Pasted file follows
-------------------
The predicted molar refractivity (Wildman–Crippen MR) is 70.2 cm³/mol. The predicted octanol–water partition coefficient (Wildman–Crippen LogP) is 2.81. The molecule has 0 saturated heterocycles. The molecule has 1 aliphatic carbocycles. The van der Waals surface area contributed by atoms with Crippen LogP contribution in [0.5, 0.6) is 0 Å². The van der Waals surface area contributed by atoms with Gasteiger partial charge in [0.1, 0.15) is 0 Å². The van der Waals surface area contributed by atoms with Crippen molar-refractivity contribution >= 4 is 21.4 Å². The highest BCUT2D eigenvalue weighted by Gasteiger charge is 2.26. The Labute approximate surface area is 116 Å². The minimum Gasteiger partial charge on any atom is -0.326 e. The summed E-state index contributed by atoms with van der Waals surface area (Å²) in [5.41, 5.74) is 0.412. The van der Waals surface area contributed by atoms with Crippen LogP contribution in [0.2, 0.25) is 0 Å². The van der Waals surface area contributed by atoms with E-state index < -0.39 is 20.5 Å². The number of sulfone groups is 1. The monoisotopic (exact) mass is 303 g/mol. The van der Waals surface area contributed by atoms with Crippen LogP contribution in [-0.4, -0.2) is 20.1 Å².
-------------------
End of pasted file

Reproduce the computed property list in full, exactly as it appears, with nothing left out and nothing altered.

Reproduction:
The predicted molar refractivity (Wildman–Crippen MR) is 70.2 cm³/mol. The predicted octanol–water partition coefficient (Wildman–Crippen LogP) is 2.81. The molecule has 0 saturated heterocycles. The molecule has 1 aliphatic carbocycles. The van der Waals surface area contributed by atoms with Crippen LogP contribution in [0.5, 0.6) is 0 Å². The van der Waals surface area contributed by atoms with Gasteiger partial charge in [0.1, 0.15) is 0 Å². The van der Waals surface area contributed by atoms with Crippen molar-refractivity contribution >= 4 is 21.4 Å². The highest BCUT2D eigenvalue weighted by Gasteiger charge is 2.26. The Labute approximate surface area is 116 Å². The minimum Gasteiger partial charge on any atom is -0.326 e. The summed E-state index contributed by atoms with van der Waals surface area (Å²) in [5.41, 5.74) is 0.412. The van der Waals surface area contributed by atoms with Crippen LogP contribution in [0.2, 0.25) is 0 Å². The van der Waals surface area contributed by atoms with E-state index < -0.39 is 20.5 Å². The number of sulfone groups is 1. The monoisotopic (exact) mass is 303 g/mol. The van der Waals surface area contributed by atoms with Crippen LogP contribution in [-0.4, -0.2) is 20.1 Å².